Hogan defends Kenny on global warming by attacking US and China
European Commissioner Phil Hogan has said he does not expect the United States and China to follow through on their "rhetoric" at the climate change negotiations in Paris.
Mr Hogan has suggested the world's two largest carbon emitters will not live up to the progressive language used by Barack Obama and Xi Jinping at the opening of COP21.
"It'll be interesting to see if the rhetoric of the United States and China, who are now promoting themselves as very strong in terms of ambitious legally binding targets, [will be followed] through on.
"I don't expect they will," he said during a speech in Dublin yesterday.
His comments came as Taoiseach Enda Kenny defended his performance in front of almost 150 other world leaders at the opening of the negotiations earlier this week.
Mr Kenny has been criticised for saying Ireland would need leeway on targets for reducing emissions because of our reliance on the agri-food sector.
"I want to make it clear that this country is not looking for any derogation. This country is not looking for an escape route.
"This country is not looking for special treatment because we have signed on as part of the European community for a 40pc reduction by 2030," Mr Kenny told staff at LinkedIn's headquarters in Dublin.
However, Mr Kenny said that the Government will argue "on technical grounds" that our targets should be "fair and sustainable for us".
"When we allocated our targets we will achieve that target by 2030. If you hear anything to the contrary it's not accurate," he said. "We are well able to measure up but we want targets that are fair and sustainable and we'll argue that over the next 10 days."
Environment Minister Alan Kelly is to represent Ireland at the COP21 talks next week where a series of targets will set as part of the effort to slow climate change.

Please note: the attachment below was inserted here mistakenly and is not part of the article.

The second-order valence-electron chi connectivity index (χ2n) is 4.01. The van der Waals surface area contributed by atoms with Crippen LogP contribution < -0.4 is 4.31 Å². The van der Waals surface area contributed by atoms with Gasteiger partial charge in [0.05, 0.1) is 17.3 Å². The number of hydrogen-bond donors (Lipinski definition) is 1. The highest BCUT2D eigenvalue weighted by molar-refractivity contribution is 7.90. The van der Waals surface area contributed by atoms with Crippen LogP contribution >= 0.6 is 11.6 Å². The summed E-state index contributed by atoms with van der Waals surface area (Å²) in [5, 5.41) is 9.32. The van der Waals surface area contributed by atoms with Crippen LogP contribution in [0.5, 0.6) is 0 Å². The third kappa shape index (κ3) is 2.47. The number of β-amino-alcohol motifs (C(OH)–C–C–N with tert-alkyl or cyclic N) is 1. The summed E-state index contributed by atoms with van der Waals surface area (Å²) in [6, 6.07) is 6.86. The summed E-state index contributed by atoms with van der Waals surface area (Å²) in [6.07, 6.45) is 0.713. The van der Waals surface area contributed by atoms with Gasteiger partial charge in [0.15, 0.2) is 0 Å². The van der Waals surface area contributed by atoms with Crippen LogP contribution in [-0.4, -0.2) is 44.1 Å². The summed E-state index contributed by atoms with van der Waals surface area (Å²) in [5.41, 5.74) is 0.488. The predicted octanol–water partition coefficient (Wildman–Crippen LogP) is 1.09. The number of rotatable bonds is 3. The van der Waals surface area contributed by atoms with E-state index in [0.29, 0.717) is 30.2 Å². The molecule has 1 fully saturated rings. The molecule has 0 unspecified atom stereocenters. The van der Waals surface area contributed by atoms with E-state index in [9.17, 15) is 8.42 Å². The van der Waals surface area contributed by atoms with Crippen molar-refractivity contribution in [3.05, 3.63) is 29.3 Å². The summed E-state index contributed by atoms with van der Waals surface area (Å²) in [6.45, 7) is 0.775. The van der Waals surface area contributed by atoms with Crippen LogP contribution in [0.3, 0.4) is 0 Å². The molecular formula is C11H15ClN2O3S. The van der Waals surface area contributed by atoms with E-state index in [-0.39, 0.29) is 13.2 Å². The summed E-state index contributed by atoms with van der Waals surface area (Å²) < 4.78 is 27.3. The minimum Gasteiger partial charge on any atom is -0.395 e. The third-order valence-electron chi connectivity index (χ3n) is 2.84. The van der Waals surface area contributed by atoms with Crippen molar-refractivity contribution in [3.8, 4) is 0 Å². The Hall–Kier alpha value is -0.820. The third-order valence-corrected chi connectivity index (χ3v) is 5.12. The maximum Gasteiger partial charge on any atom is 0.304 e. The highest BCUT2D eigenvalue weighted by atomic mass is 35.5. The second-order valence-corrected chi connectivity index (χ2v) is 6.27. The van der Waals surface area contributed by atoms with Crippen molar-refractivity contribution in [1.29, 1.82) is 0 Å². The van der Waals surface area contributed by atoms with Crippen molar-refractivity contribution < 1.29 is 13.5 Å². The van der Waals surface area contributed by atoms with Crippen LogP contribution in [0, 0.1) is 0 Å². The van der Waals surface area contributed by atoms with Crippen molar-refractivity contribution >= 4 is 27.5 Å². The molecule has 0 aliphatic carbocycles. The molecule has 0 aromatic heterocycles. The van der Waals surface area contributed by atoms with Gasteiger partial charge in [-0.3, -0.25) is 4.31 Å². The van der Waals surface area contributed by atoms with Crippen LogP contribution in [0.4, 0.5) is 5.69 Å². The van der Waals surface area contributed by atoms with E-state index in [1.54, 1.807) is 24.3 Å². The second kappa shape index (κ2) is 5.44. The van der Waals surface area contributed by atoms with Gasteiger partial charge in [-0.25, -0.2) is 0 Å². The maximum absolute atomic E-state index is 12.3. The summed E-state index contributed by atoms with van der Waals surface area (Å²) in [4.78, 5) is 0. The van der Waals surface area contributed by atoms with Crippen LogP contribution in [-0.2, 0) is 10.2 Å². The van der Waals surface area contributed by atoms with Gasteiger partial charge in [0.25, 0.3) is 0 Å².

However, Mr Hogan has cast serious doubt over whether the outcome of the summit will make a real difference outside of Europe.
"If you compare this week's press statement with the ones of the last three years I'd say they won't be largely different in terms of what they say. They will say 'excellent result', 'very ambitious', 'a great opportunity'… 'and we look forward to the follow through and implementation'," he said at a lunch for the Association of European Journalists.
The Agriculture Commissioner, who has attended three previous climate change conferences, said Europe is taking "a very strong leadership position in trying to advance the cause to many of the countries that are good on rhetoric but not necessarily good on outcomes and follow through".
He said that the negotiations tend to be "torturous" and it's "never easy" to get a result.
Mr Hogan said that consideration would have to be given to countries like Ireland which have a large dependence on agriculture.
"There are also countries that have specific problems with other sectors," he said, adding: "Agriculture will not get a free pass in relation to these negotiations.
"As Simon Coveney has said in this country, in respect of Ireland, the Taoiseach has set out his priorities and ambitions but agriculture and forestry will play its part."